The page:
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Flashcards in Semantic memory Deck (64)
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1

What is a 'concept'?

A mental representation of a category/class of objects

2

Which theories demonstrate how adults represent concepts?

1. Classical Defining Feature theory
2. Feature Comparison model
3. Prototype model

3

According to Classical Defining Feature theory, what is a 'concept' defined by?

Represented in memory & defined by a set of features

4

What are defining features of a CHAIR? Why are they important? Can a chair have additional features?

Defining features = inanimate, used for sitting on, has a seat

Chair must have these defining features - they are central to the representation of our understanding of the object

A chair can have additional features (e.g. made of wood)

5

Features are 'primitives'. What does this mean?

They can't be broken down into smaller units

Equally important

6

All examples of a concept are equally representative of that concept. True/false?

True - all instances of a concept are equally representative of that concept

7

How are concepts organised in memory?

Concepts are organised in a hierarchy of superordinate & subordinate categories

8

What type of categories (superordinate/subordinate) inherit defining features?

Defining features of the SUPERORDINATE are inherited by the SUBORDINATE

9

What were Collins & Quillian's (1969) key claims?

- knowledge is organised hierarchically in a semantic network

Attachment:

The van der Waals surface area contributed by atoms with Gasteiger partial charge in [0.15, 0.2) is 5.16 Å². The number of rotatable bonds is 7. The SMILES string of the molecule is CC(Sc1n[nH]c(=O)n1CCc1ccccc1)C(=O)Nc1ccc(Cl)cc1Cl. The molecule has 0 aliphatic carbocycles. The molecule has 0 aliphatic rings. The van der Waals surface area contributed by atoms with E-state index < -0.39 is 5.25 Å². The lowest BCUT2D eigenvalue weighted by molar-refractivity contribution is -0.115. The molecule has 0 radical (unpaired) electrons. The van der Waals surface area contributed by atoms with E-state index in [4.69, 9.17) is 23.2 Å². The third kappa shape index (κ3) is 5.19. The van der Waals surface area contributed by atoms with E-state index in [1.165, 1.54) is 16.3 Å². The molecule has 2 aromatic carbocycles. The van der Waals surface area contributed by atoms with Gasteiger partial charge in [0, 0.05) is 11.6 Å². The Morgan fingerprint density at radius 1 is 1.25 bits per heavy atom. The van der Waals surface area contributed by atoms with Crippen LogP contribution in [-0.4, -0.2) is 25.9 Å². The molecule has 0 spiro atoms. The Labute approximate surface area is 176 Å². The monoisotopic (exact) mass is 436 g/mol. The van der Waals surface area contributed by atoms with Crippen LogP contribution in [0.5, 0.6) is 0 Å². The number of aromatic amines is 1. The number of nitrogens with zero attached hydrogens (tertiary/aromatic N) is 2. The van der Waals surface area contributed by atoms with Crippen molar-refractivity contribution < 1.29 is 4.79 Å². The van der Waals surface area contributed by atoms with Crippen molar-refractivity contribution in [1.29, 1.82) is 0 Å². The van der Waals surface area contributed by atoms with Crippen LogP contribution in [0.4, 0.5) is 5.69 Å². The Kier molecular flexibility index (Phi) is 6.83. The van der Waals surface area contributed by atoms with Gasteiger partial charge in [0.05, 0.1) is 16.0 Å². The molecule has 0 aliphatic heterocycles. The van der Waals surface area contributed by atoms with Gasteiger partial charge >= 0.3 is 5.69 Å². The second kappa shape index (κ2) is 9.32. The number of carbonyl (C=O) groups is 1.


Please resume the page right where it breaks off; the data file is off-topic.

- the network has NODES (concepts) with CONNECTIONS (relationships) between each one
- there are 2 types of connection = ISA (is a member of) & FEATURE (is a defining feature of)

10

What happens when a node in the semantic network is activated?

Activation spreads through connections to other related nodes

11

What is the key argument of Classical Defining Feature theory? What does it mean?

Cognitive economy

E.g. since most birds 'can fly', this feature is attached to the general category of 'birds' (highest possible level) rather than to every individual bird node

Minimises processing effort & resources

12

What happens in memory when we make a judgement between 2 concepts?

When we make a judgement between 2 concepts, they become activated in semantic memory & spread out among the connections

At some point they will intersect, which will suggest a possible relationship
This will trigger a decision stage to verify the relation

13

What does spreading activation in the network allow us to do?

Make predictions - the time it takes to access info in the network depends on the distance that is 'travelled'

We can test our predictions to assess the validity of this account to semantic memory

14

What types of sentence verification tasks can we use to test Collins & Quillian's (1969) predictions?

1. Instance category task
2. Instance feature task

15

What is involved in an instance category task (type of sentence verification task)?

Pps are asked
"Which leads to the quickest answer?"

a) Is a canary a canary?
b) Is a canary a bird?
c) Is a canary an animal?

16

How many levels in the hierarchy are involved in each question of the instance category task?

a) Is a canary a canary?
b) Is a canary a bird?
c) Is a canary an animal?

a) Is a canary a canary? - 0 levels in the hierarchy